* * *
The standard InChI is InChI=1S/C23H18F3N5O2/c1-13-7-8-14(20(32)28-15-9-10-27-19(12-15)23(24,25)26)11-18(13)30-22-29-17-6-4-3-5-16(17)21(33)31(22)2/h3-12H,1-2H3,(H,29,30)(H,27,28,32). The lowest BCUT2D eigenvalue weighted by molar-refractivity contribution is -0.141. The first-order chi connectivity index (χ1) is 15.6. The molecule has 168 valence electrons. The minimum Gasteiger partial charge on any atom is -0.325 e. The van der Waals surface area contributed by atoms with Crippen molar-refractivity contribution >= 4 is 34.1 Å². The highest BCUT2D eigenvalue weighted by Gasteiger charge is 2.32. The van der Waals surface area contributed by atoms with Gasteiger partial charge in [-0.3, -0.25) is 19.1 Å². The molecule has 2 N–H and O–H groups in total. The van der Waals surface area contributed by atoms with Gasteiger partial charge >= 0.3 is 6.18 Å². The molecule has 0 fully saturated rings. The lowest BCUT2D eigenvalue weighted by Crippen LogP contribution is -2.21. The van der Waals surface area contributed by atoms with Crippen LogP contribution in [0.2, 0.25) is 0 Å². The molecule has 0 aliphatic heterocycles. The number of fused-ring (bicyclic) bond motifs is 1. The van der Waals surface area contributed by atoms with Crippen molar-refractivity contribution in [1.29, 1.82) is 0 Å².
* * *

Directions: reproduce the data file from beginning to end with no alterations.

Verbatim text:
The standard InChI is InChI=1S/C23H18F3N5O2/c1-13-7-8-14(20(32)28-15-9-10-27-19(12-15)23(24,25)26)11-18(13)30-22-29-17-6-4-3-5-16(17)21(33)31(22)2/h3-12H,1-2H3,(H,29,30)(H,27,28,32). The lowest BCUT2D eigenvalue weighted by molar-refractivity contribution is -0.141. The first-order chi connectivity index (χ1) is 15.6. The molecule has 168 valence electrons. The minimum Gasteiger partial charge on any atom is -0.325 e. The van der Waals surface area contributed by atoms with Crippen molar-refractivity contribution >= 4 is 34.1 Å². The highest BCUT2D eigenvalue weighted by Gasteiger charge is 2.32. The van der Waals surface area contributed by atoms with Gasteiger partial charge in [-0.3, -0.25) is 19.1 Å². The molecule has 2 N–H and O–H groups in total. The van der Waals surface area contributed by atoms with Gasteiger partial charge >= 0.3 is 6.18 Å². The molecule has 0 fully saturated rings. The lowest BCUT2D eigenvalue weighted by Crippen LogP contribution is -2.21. The van der Waals surface area contributed by atoms with Crippen LogP contribution in [0.2, 0.25) is 0 Å². The molecule has 0 aliphatic heterocycles. The number of fused-ring (bicyclic) bond motifs is 1. The van der Waals surface area contributed by atoms with Crippen molar-refractivity contribution in [1.29, 1.82) is 0 Å².